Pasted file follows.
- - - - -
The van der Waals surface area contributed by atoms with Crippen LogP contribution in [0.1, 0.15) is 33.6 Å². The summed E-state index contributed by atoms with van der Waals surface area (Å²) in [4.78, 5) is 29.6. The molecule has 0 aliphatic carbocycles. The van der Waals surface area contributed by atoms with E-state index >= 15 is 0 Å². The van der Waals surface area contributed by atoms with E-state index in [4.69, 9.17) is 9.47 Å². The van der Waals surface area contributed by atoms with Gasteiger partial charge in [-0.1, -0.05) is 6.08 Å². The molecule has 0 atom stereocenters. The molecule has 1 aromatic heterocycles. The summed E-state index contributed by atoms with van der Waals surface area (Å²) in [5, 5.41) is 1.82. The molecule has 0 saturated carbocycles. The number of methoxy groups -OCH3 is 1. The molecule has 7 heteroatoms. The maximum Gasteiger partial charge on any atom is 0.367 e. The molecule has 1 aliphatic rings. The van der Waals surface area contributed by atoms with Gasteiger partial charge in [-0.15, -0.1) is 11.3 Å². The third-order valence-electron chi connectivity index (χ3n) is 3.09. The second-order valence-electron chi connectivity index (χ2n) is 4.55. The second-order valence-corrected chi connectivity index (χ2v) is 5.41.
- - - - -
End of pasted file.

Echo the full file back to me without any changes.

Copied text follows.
The van der Waals surface area contributed by atoms with Crippen LogP contribution in [0.1, 0.15) is 33.6 Å². The summed E-state index contributed by atoms with van der Waals surface area (Å²) in [4.78, 5) is 29.6. The molecule has 0 aliphatic carbocycles. The van der Waals surface area contributed by atoms with E-state index >= 15 is 0 Å². The van der Waals surface area contributed by atoms with E-state index in [4.69, 9.17) is 9.47 Å². The van der Waals surface area contributed by atoms with Gasteiger partial charge in [-0.1, -0.05) is 6.08 Å². The molecule has 0 atom stereocenters. The molecule has 1 aromatic heterocycles. The summed E-state index contributed by atoms with van der Waals surface area (Å²) in [5, 5.41) is 1.82. The molecule has 0 saturated carbocycles. The number of methoxy groups -OCH3 is 1. The molecule has 7 heteroatoms. The maximum Gasteiger partial charge on any atom is 0.367 e. The molecule has 1 aliphatic rings. The van der Waals surface area contributed by atoms with Gasteiger partial charge in [-0.15, -0.1) is 11.3 Å². The third-order valence-electron chi connectivity index (χ3n) is 3.09. The second-order valence-electron chi connectivity index (χ2n) is 4.55. The second-order valence-corrected chi connectivity index (χ2v) is 5.41.